Posts tagged ‘nutmeg’

Homemade Gnocchi with Spinach & Roasted Garlic White Sauce Recipe

Last night we made gnocchi for the first time. It was actually relatively easy, except that something with the recipe was a little screwy. Basically, you’re supposed to mix a little flour in with the potatoes, until it gets to a dough consistency that is slightly sticky to touch, but doesn’t doesn’t stick to you. The recipe calls for two cups. I used close to eight, and it still was too sticky. We just made sure our hands were well floured before handling it. So anyhow, I’m including the original recipe in the hopes that there was something goofy with my batch. Just be sure you have plenty of flour on hand just in case. Otherwise things went well. We made ours a little too big, but it wasn’t too bad. I would say the ideal size would be oblong balls as long as a quarter and as thick as a dime.

Gnocchi can be gut busters, and this recipe (adapted from Mario Batali and the Smitten Kitchen) makes plenty. We fed 5 people with it, and had enough left over to freeze an entire gallon Ziploc bag of them.

Ingredients for gnocchi:

1.5 kg (3 lbs.) russet potatoes
2 c flour (or 8 if you’re me)
1 egg
1 tsp salt

Ingredients for sauce:

1 bulb of garlic (yes… bulb, not clove)
1 lb spinach
1 c of milk (or cream, if you’re feeling caloric)
4 T olive oil, butter, or a mixture of the two
4 T white flour
1+ c white wine or chicken broth (I used broth)
1/2 c grated mozzarella
1/8 c grated parmesan
Dash of nutmeg
Salt & pepper to taste

Instructions:

Prick the potatoes with a fork. Place them in a large pot of water, bring it to a boil, and cook for 45 minutes until the potatoes are soft when pierced. (It’s important to both prick the potatoes with a fork and to bring the pot of water to a boil with them already inside–rather than adding them to a pot of boiling water. If you don’t follow these two steps, the potato skins may split open causing soggy potatoes. And soggy potatoes may have been my problem). Once the potatoes are finished, remove them from the pot.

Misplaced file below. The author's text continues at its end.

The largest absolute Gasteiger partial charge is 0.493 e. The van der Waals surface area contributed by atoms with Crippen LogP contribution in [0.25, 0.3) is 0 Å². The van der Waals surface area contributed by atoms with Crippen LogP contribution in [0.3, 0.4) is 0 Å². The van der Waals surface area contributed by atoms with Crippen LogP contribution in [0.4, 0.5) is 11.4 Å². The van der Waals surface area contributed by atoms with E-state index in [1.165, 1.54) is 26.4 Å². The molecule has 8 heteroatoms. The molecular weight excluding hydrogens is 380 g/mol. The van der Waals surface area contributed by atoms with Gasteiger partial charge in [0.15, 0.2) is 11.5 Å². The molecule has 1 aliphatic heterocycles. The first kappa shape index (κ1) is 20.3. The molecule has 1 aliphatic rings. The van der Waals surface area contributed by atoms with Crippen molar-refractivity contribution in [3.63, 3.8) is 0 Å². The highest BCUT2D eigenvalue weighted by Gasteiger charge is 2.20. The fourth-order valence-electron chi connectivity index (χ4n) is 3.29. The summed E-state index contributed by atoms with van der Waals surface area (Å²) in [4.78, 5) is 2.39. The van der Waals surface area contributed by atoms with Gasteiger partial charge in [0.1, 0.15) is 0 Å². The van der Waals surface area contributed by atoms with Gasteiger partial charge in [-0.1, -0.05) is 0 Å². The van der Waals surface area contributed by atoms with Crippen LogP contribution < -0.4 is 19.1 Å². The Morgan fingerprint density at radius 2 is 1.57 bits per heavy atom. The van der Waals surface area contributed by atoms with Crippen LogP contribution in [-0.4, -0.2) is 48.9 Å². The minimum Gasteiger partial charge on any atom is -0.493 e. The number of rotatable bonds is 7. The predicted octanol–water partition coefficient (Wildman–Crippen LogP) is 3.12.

Preheat the oven to 375. Take a sharp knife, and cut the top the garlic bulb. A tiny bit of the top of each bulb should be exposed. Place the bulb in the center of a square of a aluminum foil. Sprinkle the top of the exposed cloves with salt and pepper. Drizzle a tablespoon of olive oil over the bulb. Wrap the foil over the bulb, and twiste it at the top. Place the bulb on a baking sheet in the oven, and bake for 45 minutes. Remove it when it’s done and let it cool while you make the gnocchi dough.

If you have gloves specifically made for playing Hot Potato, get them now. As I understand it, you want the dough to stay warm while you’re making it, so grab a clean towel (if you don’t have Hot Potato gloves) for handling them. Peel the potatoes, and mash them in a large bowl. (Ideally, pass them through a food mill. I didn’t have one, so I grated them. You could use a food processor, too, or mash them the old fashioned way). Form a volcano hole in the middle of the potatoes, and sprinkle 2 cups of flour over the top. Add the salt and egg to the volcano. Quickly mix them all together so that the egg mixes before it gets cooked by the potatoes. Knead for an additional 4-5 min until the mixture is dough, and slightly sticky to the touch. (This is where my attempt bordered on disastrous. It was super sticky even after an additional 6 cups of flour. Better luck to you).

Take the garlic bulb, and squeeze it from the base towards the top. The roasted cloves should pop out. Take a fork and mash these into a smooth paste. In a large skillet, melt the butter (or add the oil) and heat. Sprinkle the flour a bit at a time, whisking it into the hot oil until it dissolves. Mix in the garlic paste at this time, too. Add the milk a bit at a time, whisking vigorously to make a roux. Add wine/broth until you have a thick sauce, then bring the mixture to a simmer. Sprinkle the cheese on top and mix it into the roux. Add nutmeg, salt & pepper. Reduce heat to low, and stir sparingly. Add more liquid if it’s starts getting to thick. Remove any thick stems from the spinach and roughly chop. Add a tiny bit of water to a pot and heat. Wilt the spinach, drain it and squeeze as much liquid from it as you can. Set it aside to be added at the end.

Bring a large pot of water to a boil. Take a fist-sized chunk of dough and roll it out kindergarten-style into a snake about the thickness of a dime. Cut the snake into one-inch bits. Roll them briefly in your hands to round any pointy edges, then roll them long-ways along the tines of a fork to create ridges. (Traditionally gnocchi has ridges; we skipped this step). Place them on an oiled baking sheet and rub them around or spray them with oil to prevent sticking. Break off another piece of dough and repeat.

Add the gnocchi to the boiling water and stir once to prevent it from sticking to the bottom. Cook about 2 minutes until it floats up to the surface. With a slotted spoon, scoop up the cooked gnocchi and plop them into the sauce. (Alternately, transfer them to an oiled baking sheet and put them in the freezer. Once they’ve frozen, transfer them to a freezer bag. This prevents them from freezing into a large gnocchish lump). Add the spinach to the sauce, and mix them all together.

Advertisements

March 27, 2011 at 5:24 pm Leave a comment

Pumpkin and Black Bean Enchiladas with Mole Negro Recipe